We never have to wonder anything any more. Whenever I catch myself thinking, “I wonder…” I then have to say, “Oh, yeah. There is a device somewhere within arm’s reach that will find the answer.” It’s empowering and a little depressing: once I wonder about something I am then obliged to look it up and obliterate the mystery.

Suspicious character

I hate being a suspicious person but it probably saved me from having my phone stolen. A middle-aged woman in a car hailed me while I was riding my bike home from work on Friday. She pulled onto the shoulder of the entrance ramp to I-80 as I passed it.

“Do you have a phone I can borrow to call my sister? She lives around here and I’m lost.”

She could probably see my phone in the back pocket of my shorts. So to me, here was the perfect setting for a crime. She’s sitting in her car with the engine running, right at the onramp to the interstate. All I have to do is hand my phone over to her and she’s off. I’m still 15 minutes from home before I can report it.

I hesitated and asked if she knew the address, thinking maybe I’d know the street or could look it up for her. “It’s in the country somewhere and I got lost,” was all she said. I said no. I felt kind of bad about it as we went our separate ways but I also remembered that my phone is not really a phone. It’s a good chunk of my life on that little device, and I’ll be damned if I’m going to hand it to some stranger sitting in their own getaway car.

Work at work

The little media dust-up about Yahoo ending telecommuting for its employees perplexed me. First of all, I’m surprised that one company’s telecommuting policy became so newsworthy. Second, I don’t think telecommuting is going anywhere. At any rate, I would not want to work at home. I like going to work. I like keeping work and home separate. I do not want to bring headaches from my job into my home (it happens enough as it is). Fortunately, and despite the increased office work I have nowadays, being a park ranger makes telecommuting a faintly ridiculous option.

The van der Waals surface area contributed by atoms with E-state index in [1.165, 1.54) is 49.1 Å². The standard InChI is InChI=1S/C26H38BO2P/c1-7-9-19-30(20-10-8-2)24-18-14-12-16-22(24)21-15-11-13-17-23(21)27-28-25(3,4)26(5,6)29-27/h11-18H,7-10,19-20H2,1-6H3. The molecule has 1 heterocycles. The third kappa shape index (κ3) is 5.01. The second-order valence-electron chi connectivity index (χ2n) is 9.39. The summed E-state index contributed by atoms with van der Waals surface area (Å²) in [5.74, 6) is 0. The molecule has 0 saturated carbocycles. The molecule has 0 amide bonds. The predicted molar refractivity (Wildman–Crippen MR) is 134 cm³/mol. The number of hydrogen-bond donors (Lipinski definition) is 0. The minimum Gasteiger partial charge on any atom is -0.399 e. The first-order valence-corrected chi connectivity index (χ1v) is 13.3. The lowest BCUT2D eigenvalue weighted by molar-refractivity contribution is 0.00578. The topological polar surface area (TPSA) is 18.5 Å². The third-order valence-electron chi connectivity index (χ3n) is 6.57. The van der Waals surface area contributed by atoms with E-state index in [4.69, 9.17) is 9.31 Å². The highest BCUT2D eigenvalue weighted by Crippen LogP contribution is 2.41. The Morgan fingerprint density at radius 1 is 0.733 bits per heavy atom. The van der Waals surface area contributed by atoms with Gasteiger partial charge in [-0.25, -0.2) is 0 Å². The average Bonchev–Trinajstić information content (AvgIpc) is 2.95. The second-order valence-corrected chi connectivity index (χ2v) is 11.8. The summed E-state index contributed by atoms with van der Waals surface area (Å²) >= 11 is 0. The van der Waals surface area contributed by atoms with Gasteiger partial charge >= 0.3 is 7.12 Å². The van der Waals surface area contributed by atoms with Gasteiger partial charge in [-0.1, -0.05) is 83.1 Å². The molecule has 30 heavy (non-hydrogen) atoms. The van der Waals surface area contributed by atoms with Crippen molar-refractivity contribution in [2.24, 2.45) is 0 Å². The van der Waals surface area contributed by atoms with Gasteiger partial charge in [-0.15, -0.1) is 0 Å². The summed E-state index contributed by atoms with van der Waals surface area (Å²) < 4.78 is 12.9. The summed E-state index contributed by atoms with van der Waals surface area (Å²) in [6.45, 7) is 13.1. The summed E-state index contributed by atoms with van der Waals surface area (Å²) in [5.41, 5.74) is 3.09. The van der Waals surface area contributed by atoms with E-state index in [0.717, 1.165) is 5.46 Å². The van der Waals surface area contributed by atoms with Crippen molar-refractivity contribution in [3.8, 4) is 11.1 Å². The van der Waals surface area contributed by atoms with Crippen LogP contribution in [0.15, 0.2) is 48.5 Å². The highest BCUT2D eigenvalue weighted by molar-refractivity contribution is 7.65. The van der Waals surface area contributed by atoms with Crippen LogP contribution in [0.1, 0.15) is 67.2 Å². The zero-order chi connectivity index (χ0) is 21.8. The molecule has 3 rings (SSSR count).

TV for free!

In between reruns of All in the Family and Diff’rent Strokes last night was the most stunning advertisement I’ve seen in a long time. It was more like a short infomercial, about two minutes long, selling… television antennas. Except the company called it “Clear TV” and they were pitching it as free, high-definition alternative to cable or satellite. No shit, you can watch high-definition broadcast television for free! This is sort of like selling watches by saying “No need for a battery, just wind it up!” While I admire the pluck with which this company was trying to resuscitate the dying television antenna business, I would be suspicious of any enterprise that had such a low opinion of its customers’ intellect.

An alternate history of mobile devices

My new smart phone has a button I have to press if I want to use it as an actual telephone. Which reminds me that not so long ago I would have been very perplexed if someone made the absurd suggestion of taking a photograph with a telephone or anything else that was not a camera. I suppose it was inevitable that the telephone instead of another household device evolved into today’s digital Swiss Army knife, but that was a chance occurrence? Could we today be carrying iToasters around with us, taking photographs, and occasionally pressing a button when we wanted some toasted bread?

In 1987 Steve Jobs pulled over at a rest stop on the Interstate. He plugged his toaster into the car’s cigarette lighter. Because of his fondness for buttered toast, he had adapted the appliance to work in his car while he traveled. Suddenly, while he was waiting for two slices of enriched white Wonder bread to toast to a golden brown, an escaped elephant from a nearby zoo dashed across the Interstate. Cars swerved to avoid the rampaging beast. The elephant paused on the grassy median, raised its trunk and trumpeted. Three more elephants lumbered across the northbound lanes and joined the first. “If only I could take a photograph and send it to my friends at Apple,” Job cried. His toast popped up, each slice making a little somersault before returning softly to the toaster slots. Jobs looked down at his appliance. The delicious aroma of toast filled the inside of his Ford Escort. An idea was born.

If only Steve Jobs had really, really liked toast.


I’m typing this entry on my new iMac. My PC has been pushed aside pending its cleaning out and disassembly. So far I like it but it will take some getting used to. Everything seems to organized by what it is rather than where it is. Apple bills its system as “more intuitive” but I’ve been using PCs for probably 25 years now and their quirks are ingrained in me.